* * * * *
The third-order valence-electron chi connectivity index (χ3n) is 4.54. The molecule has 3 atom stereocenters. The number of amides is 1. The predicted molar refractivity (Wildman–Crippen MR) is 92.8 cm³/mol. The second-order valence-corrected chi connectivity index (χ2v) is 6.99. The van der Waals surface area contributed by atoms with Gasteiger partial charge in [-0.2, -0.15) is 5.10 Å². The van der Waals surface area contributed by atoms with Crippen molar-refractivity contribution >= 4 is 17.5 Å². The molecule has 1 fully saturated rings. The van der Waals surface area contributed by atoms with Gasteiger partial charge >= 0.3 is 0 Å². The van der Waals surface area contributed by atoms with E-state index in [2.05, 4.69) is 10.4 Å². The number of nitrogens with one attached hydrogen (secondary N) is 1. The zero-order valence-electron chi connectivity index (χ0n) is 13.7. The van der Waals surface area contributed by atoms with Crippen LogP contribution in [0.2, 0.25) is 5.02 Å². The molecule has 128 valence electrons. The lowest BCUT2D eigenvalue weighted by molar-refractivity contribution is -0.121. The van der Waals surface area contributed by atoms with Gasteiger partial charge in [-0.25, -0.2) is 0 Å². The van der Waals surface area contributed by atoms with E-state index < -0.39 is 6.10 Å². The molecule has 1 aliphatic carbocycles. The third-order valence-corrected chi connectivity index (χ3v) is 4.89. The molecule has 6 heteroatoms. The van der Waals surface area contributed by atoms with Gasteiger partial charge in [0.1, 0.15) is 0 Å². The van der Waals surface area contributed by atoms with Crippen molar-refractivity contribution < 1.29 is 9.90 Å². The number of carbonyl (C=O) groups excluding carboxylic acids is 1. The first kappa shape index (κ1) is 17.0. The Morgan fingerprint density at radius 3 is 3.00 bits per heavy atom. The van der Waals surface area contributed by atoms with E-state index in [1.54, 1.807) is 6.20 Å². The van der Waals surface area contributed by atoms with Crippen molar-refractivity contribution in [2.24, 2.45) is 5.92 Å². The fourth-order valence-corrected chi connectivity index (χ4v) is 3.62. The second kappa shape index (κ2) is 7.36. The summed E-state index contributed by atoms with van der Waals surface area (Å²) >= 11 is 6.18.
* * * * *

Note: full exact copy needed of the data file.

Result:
The third-order valence-electron chi connectivity index (χ3n) is 4.54. The molecule has 3 atom stereocenters. The number of amides is 1. The predicted molar refractivity (Wildman–Crippen MR) is 92.8 cm³/mol. The second-order valence-corrected chi connectivity index (χ2v) is 6.99. The van der Waals surface area contributed by atoms with Gasteiger partial charge in [-0.2, -0.15) is 5.10 Å². The van der Waals surface area contributed by atoms with Crippen molar-refractivity contribution >= 4 is 17.5 Å². The molecule has 1 fully saturated rings. The van der Waals surface area contributed by atoms with Gasteiger partial charge >= 0.3 is 0 Å². The van der Waals surface area contributed by atoms with E-state index in [2.05, 4.69) is 10.4 Å². The number of nitrogens with one attached hydrogen (secondary N) is 1. The zero-order valence-electron chi connectivity index (χ0n) is 13.7. The van der Waals surface area contributed by atoms with Crippen LogP contribution in [0.2, 0.25) is 5.02 Å². The molecule has 128 valence electrons. The lowest BCUT2D eigenvalue weighted by molar-refractivity contribution is -0.121. The van der Waals surface area contributed by atoms with Gasteiger partial charge in [-0.25, -0.2) is 0 Å². The van der Waals surface area contributed by atoms with E-state index < -0.39 is 6.10 Å². The molecule has 1 aliphatic carbocycles. The third-order valence-corrected chi connectivity index (χ3v) is 4.89. The molecule has 6 heteroatoms. The van der Waals surface area contributed by atoms with Gasteiger partial charge in [0.1, 0.15) is 0 Å². The van der Waals surface area contributed by atoms with Crippen molar-refractivity contribution < 1.29 is 9.90 Å². The number of carbonyl (C=O) groups excluding carboxylic acids is 1. The first kappa shape index (κ1) is 17.0. The Morgan fingerprint density at radius 3 is 3.00 bits per heavy atom. The van der Waals surface area contributed by atoms with E-state index in [1.54, 1.807) is 6.20 Å². The van der Waals surface area contributed by atoms with Crippen molar-refractivity contribution in [2.24, 2.45) is 5.92 Å². The fourth-order valence-corrected chi connectivity index (χ4v) is 3.62. The second kappa shape index (κ2) is 7.36. The summed E-state index contributed by atoms with van der Waals surface area (Å²) >= 11 is 6.18.